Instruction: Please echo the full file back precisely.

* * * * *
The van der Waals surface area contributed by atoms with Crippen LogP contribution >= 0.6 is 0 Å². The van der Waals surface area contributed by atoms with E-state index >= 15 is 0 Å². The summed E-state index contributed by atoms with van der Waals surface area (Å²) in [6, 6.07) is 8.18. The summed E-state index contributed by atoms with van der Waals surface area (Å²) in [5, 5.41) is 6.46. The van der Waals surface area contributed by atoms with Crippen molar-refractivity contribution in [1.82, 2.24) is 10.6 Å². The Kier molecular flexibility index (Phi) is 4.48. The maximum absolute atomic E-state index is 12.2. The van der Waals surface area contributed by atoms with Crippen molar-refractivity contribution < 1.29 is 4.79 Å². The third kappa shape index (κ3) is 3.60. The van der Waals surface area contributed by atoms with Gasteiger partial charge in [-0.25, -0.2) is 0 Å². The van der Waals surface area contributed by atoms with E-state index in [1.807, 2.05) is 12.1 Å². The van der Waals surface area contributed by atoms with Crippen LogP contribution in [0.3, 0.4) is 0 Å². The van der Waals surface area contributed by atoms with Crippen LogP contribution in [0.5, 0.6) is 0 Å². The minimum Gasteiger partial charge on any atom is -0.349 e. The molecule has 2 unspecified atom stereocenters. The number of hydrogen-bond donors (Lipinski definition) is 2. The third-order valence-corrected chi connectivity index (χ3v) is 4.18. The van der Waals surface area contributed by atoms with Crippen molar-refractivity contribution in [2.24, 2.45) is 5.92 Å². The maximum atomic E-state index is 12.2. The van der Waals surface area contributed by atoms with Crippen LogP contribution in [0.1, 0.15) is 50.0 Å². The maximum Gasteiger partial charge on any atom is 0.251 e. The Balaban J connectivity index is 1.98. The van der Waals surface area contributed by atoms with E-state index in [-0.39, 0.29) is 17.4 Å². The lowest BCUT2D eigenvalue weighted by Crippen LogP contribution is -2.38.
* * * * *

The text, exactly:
The van der Waals surface area contributed by atoms with Crippen LogP contribution >= 0.6 is 0 Å². The van der Waals surface area contributed by atoms with E-state index >= 15 is 0 Å². The summed E-state index contributed by atoms with van der Waals surface area (Å²) in [6, 6.07) is 8.18. The summed E-state index contributed by atoms with van der Waals surface area (Å²) in [5, 5.41) is 6.46. The van der Waals surface area contributed by atoms with Crippen molar-refractivity contribution in [1.82, 2.24) is 10.6 Å². The Kier molecular flexibility index (Phi) is 4.48. The maximum absolute atomic E-state index is 12.2. The van der Waals surface area contributed by atoms with Crippen molar-refractivity contribution < 1.29 is 4.79 Å². The third kappa shape index (κ3) is 3.60. The van der Waals surface area contributed by atoms with Gasteiger partial charge in [-0.25, -0.2) is 0 Å². The van der Waals surface area contributed by atoms with E-state index in [1.807, 2.05) is 12.1 Å². The van der Waals surface area contributed by atoms with Crippen LogP contribution in [0.3, 0.4) is 0 Å². The van der Waals surface area contributed by atoms with Crippen LogP contribution in [0.5, 0.6) is 0 Å². The minimum Gasteiger partial charge on any atom is -0.349 e. The molecule has 2 unspecified atom stereocenters. The number of hydrogen-bond donors (Lipinski definition) is 2. The third-order valence-corrected chi connectivity index (χ3v) is 4.18. The van der Waals surface area contributed by atoms with Crippen molar-refractivity contribution in [2.24, 2.45) is 5.92 Å². The maximum atomic E-state index is 12.2. The van der Waals surface area contributed by atoms with Crippen LogP contribution in [0.1, 0.15) is 50.0 Å². The maximum Gasteiger partial charge on any atom is 0.251 e. The Balaban J connectivity index is 1.98. The van der Waals surface area contributed by atoms with E-state index in [-0.39, 0.29) is 17.4 Å². The lowest BCUT2D eigenvalue weighted by Crippen LogP contribution is -2.38.